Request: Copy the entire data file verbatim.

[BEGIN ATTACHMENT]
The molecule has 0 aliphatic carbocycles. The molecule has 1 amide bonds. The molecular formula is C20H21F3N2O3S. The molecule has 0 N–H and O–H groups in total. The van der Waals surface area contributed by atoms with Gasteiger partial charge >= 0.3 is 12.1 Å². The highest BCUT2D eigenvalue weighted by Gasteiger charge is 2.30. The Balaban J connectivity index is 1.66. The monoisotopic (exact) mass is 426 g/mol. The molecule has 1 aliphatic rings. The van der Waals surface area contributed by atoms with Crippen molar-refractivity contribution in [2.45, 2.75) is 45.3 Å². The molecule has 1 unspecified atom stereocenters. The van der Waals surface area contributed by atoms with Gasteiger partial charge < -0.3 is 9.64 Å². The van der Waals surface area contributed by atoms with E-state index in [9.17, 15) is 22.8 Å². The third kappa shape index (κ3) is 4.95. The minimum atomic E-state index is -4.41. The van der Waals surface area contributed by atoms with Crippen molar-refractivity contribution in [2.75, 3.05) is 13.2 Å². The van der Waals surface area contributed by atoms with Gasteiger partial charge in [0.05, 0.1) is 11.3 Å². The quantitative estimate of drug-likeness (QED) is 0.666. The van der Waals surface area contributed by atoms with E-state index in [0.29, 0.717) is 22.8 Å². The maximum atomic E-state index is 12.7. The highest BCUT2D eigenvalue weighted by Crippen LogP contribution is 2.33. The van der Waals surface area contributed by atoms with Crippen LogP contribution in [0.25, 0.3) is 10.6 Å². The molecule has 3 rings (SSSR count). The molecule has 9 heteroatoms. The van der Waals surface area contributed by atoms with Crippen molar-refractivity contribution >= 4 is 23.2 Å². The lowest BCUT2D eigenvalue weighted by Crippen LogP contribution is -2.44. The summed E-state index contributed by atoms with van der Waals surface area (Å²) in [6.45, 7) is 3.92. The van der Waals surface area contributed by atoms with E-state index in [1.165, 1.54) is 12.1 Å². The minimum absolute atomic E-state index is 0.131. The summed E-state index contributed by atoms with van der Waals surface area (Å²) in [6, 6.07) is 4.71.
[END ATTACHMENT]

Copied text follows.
The molecule has 0 aliphatic carbocycles. The molecule has 1 amide bonds. The molecular formula is C20H21F3N2O3S. The molecule has 0 N–H and O–H groups in total. The van der Waals surface area contributed by atoms with Gasteiger partial charge >= 0.3 is 12.1 Å². The highest BCUT2D eigenvalue weighted by Gasteiger charge is 2.30. The Balaban J connectivity index is 1.66. The monoisotopic (exact) mass is 426 g/mol. The molecule has 1 aliphatic rings. The van der Waals surface area contributed by atoms with Crippen molar-refractivity contribution in [2.45, 2.75) is 45.3 Å². The molecule has 1 unspecified atom stereocenters. The van der Waals surface area contributed by atoms with Gasteiger partial charge < -0.3 is 9.64 Å². The van der Waals surface area contributed by atoms with E-state index in [9.17, 15) is 22.8 Å². The third kappa shape index (κ3) is 4.95. The minimum atomic E-state index is -4.41. The van der Waals surface area contributed by atoms with Crippen molar-refractivity contribution in [2.75, 3.05) is 13.2 Å². The van der Waals surface area contributed by atoms with Gasteiger partial charge in [0.05, 0.1) is 11.3 Å². The quantitative estimate of drug-likeness (QED) is 0.666. The van der Waals surface area contributed by atoms with E-state index in [0.29, 0.717) is 22.8 Å². The maximum atomic E-state index is 12.7. The highest BCUT2D eigenvalue weighted by Crippen LogP contribution is 2.33. The van der Waals surface area contributed by atoms with Crippen LogP contribution in [0.25, 0.3) is 10.6 Å². The molecule has 3 rings (SSSR count). The molecule has 9 heteroatoms. The van der Waals surface area contributed by atoms with Crippen molar-refractivity contribution >= 4 is 23.2 Å². The lowest BCUT2D eigenvalue weighted by Crippen LogP contribution is -2.44. The summed E-state index contributed by atoms with van der Waals surface area (Å²) in [6.45, 7) is 3.92. The van der Waals surface area contributed by atoms with E-state index in [1.165, 1.54) is 12.1 Å². The minimum absolute atomic E-state index is 0.131. The summed E-state index contributed by atoms with van der Waals surface area (Å²) in [6, 6.07) is 4.71.